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With the introduction of Chevy's OHV V-8 in 1955, the brand's domination on the drag strip immediately snowballed. Drag racers loved the compact V-8. It was lightweight, revved high, and responded like no other engine previously produced. Chevy saw a record year in sales in 1955, thanks to a combination of a restyled body and the new mill. It was the age of ingenuity, and those who could get their hands on the new engine were swapping it into engine bays that once housed other weaker mills. Ford's flathead, one that had dominated for so long, was rendered obsolete almost overnight.
Chevy had a winner and dominated the sales charts for years to come. Aftermarket manufacturers got on board and offered all the go-fast goodies needed to make Chevy a winner, no matter what category they ran. From Dragsters to Stock, Chevy's success was immediate. And it was a long-term success, thanks to a combination of years of great styling and a vast array of driveline combinations.
Accomplished racing author Doug Boyce takes a celebratory look at those years of success, with a focus on the first 25 years (1955 through 1980). Chevrolets gave rise to such stars as Bill "Grumpy" Jenkins, "Jungle Jim" Liberman, "Sneaky Pete" Robinson, "Dyno Don" Nicholson, Sox & Martin, Dick Harrell, Dave Strickler, and many more. World champs and fan favorites all drove Chevys. The success showed in the record books. No brand has won more races and events or has set more national records than Chevrolet. And unlike the other manufacturers, Ford and Chrysler, it was done with little to no factory support.
Whether you are a hardcore Chevy fan or just love catching up on the history of drag racing during the golden age, this nostalgic look at Chevy racing history is sure to entertain for hours on end.
Relive the roar of 'Dyno Don' Nicholson's iconic drag racing cars from Chevrolet, Mercury, and Ford and dive into at his legendary career with the detailed accounts in this book.
Nicholson's first wins on a national level were actually in the early 1960s in Chevrolet products. He became extremely successful on the match-race circuit. Then, in 1964, he switched over to Mercury with the new Comet after General Motors enacted a factory ban on racing activities. He won 90 percent of his match races that year. He stuck with Ford and Mercury products and won throughout the 1960s and 1970s, even after Ford also pulled the plug on factory team sponsorship. He made it to the final rounds in nearly 50 national events during that period, in addition to winning championships, awards, and match races along the way.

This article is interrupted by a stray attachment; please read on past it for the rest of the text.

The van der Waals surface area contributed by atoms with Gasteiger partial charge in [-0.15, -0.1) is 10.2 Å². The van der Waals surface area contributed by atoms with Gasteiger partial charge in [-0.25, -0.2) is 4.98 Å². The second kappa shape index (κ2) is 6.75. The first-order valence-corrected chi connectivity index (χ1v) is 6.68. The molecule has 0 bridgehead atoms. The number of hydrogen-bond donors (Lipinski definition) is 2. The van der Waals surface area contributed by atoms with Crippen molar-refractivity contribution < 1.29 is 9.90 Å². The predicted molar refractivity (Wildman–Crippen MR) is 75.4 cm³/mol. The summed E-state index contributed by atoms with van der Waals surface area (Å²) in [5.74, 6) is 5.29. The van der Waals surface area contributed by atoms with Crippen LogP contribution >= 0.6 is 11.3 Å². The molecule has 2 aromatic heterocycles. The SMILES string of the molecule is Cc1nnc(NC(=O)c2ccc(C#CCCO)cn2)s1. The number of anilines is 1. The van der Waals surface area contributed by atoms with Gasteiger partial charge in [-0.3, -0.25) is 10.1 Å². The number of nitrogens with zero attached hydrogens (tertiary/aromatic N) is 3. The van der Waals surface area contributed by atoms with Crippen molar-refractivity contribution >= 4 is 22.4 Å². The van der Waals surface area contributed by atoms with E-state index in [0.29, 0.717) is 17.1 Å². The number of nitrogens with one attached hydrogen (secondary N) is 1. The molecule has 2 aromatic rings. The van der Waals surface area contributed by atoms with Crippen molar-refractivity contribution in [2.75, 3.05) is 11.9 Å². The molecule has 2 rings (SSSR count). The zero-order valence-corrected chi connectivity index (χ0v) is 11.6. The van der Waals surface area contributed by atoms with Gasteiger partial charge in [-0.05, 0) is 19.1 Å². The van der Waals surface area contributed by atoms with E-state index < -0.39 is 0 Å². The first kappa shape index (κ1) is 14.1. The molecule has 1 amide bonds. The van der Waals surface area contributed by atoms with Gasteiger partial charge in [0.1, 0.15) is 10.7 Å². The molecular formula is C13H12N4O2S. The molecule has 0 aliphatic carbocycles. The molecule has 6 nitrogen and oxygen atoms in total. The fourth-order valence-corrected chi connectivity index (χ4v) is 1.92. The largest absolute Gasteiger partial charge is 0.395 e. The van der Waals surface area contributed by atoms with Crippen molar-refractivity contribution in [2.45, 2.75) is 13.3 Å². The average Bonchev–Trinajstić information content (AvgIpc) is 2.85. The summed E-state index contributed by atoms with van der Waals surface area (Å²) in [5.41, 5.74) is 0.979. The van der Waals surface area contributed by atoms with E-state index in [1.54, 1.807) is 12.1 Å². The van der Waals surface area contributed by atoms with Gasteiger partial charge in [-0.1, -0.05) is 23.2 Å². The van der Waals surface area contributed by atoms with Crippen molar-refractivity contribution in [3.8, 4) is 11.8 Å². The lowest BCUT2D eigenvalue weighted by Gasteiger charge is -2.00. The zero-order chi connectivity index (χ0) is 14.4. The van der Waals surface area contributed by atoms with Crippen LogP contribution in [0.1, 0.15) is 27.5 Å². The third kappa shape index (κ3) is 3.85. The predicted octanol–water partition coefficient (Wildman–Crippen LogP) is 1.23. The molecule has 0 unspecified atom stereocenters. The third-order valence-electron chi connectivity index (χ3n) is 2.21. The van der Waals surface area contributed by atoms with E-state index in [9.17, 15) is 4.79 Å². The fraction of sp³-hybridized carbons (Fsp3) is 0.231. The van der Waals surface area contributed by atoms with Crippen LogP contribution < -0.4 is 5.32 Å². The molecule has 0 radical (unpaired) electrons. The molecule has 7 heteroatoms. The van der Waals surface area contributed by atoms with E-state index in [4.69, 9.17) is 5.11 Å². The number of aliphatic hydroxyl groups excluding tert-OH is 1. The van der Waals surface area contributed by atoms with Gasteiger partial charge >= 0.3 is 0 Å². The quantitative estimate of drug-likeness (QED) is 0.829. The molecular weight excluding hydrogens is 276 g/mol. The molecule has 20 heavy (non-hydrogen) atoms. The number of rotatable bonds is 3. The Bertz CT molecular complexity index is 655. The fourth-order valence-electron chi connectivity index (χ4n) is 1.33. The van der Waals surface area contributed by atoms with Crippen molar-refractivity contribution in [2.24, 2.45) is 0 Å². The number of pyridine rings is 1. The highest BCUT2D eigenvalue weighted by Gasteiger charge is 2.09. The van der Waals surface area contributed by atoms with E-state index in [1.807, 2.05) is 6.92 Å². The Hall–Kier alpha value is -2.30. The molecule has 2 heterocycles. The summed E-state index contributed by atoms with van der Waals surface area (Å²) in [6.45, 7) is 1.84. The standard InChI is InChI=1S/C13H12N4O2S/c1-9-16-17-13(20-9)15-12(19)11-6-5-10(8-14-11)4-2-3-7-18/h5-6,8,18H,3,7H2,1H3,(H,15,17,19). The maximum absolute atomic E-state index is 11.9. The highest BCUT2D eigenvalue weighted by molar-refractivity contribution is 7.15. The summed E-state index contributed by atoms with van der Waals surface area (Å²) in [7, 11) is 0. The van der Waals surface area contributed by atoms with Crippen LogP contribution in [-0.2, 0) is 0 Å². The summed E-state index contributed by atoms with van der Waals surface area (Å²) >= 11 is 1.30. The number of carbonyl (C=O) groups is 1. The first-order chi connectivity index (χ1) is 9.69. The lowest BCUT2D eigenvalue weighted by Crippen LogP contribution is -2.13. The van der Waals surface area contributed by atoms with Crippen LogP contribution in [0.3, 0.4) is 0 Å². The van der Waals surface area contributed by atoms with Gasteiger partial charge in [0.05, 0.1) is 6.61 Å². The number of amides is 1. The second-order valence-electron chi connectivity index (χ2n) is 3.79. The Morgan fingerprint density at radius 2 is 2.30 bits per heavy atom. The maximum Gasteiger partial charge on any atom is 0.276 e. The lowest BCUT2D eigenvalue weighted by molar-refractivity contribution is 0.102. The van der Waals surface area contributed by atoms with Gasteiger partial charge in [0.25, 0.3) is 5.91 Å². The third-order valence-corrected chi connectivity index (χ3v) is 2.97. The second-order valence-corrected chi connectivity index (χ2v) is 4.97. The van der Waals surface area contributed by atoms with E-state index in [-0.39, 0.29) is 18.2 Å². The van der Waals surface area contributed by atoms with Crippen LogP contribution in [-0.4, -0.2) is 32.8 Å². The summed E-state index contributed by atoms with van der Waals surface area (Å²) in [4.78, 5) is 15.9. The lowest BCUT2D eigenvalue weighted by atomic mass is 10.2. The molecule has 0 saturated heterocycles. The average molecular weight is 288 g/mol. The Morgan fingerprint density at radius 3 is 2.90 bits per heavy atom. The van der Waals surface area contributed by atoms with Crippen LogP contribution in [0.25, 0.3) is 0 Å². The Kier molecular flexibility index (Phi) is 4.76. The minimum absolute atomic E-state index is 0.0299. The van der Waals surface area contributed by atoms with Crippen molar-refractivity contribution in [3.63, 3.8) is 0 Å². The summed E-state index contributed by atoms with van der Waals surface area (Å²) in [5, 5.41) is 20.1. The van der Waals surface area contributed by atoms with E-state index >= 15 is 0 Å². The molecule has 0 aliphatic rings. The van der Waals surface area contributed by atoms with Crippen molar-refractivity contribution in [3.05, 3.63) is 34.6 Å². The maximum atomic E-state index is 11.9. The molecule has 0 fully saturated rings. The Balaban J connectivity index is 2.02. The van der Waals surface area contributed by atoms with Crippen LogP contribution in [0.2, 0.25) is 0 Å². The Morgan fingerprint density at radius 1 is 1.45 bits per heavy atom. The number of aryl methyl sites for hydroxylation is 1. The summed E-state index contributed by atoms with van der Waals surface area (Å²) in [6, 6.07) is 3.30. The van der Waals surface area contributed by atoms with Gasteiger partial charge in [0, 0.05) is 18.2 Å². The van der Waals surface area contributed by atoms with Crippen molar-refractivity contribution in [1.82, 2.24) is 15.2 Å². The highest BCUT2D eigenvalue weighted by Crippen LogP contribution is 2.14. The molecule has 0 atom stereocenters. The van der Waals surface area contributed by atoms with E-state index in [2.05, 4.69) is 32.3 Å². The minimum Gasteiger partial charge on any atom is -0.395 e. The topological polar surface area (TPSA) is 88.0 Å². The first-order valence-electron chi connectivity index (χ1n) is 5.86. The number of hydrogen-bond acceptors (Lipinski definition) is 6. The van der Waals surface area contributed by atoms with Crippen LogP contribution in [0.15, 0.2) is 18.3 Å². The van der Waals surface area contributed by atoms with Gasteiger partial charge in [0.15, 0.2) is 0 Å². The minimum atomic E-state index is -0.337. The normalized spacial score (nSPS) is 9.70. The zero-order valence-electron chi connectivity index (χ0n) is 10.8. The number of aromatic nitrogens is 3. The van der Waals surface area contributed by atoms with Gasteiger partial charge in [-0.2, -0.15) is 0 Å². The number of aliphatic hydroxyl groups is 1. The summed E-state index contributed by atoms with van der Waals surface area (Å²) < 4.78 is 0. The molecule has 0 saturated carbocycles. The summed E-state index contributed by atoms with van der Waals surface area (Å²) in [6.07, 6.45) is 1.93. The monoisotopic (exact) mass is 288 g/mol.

Drivers often became associated with a particular manufacturer, such as Chevy, Ford, or Chrysler through sponsorship, factory team rides, or sometimes simply their own preference. The more successful drivers became household names in the drag racing community. Chevy had Grumpy Jenkins, Pontiac had Arnie 'the Farmer' Beswick, Mopar had Sox & Martin and Dandy Dick Landy, and Ford's most successful driver of the era was the legendary 'Dyno Don' Nicholson.
If you are a fan of a certain era of racing, a Ford fan, or certainly a 'Dyno Don' fan, this book will be a welcome addition to your library.
Relive or discover the exciting history of match racing through the cars, drivers, rivalries, events, and everything that was fun about match racing in drag racing's golden era.
This volume by veteran drag race author Doug Boyce is enhanced with wonderful vintage photography provided by fans and professionals in attendance.
Drag racing is a very regulated sport. In the history of the NHRA, IHRA, and other sanctioning bodies, many classes exist in an effort to make sure the cars racing against each other are as equal as possible. It is a noble, if not futile, pursuit. Two cars face off that have very similar statistics in terms of weight, transmission type, fuel type, estimated horsepower, and all other sorts of measurables. The byproduct is that often the races that were 'fair' were not the races that the fans wanted to see.
During the golden age of drag racing, fans didn't care as much about class racing as much as they wanted to see scores settled, rivalries battled, and interesting matchups. There were the manufacturer rivalries, Ford versus Chevy, Chevy versus Mopar, Mopar versus Ford, as well as numerous driver rivalries. Match races were also a great way to feature wildly popular cars that no longer had a class in which to compete, yet the fans still wanted to see them. So popular and intense were these races that many track promoters didn't bother to promote class racing at all. Instead, they used the match races as headliners, similar to the marquee at your local arena or a billboard in Las Vegas, all resulting in putting more fans in the stands. And the drivers loved it too. Although the prize money for national events was fairly average for the day, the extra appearance fees and prize money to lure the most popular match racers to events increased the driver's take exponentially. Many of the most popular pro drivers quit class racing altogether just to go match racing.
If you are a fan of any class of drag racing from any era, Match Race Mayhem: Drag Racing's Grudges, Rivalries and Big-Money Showdowns is a fun addition to your racing library.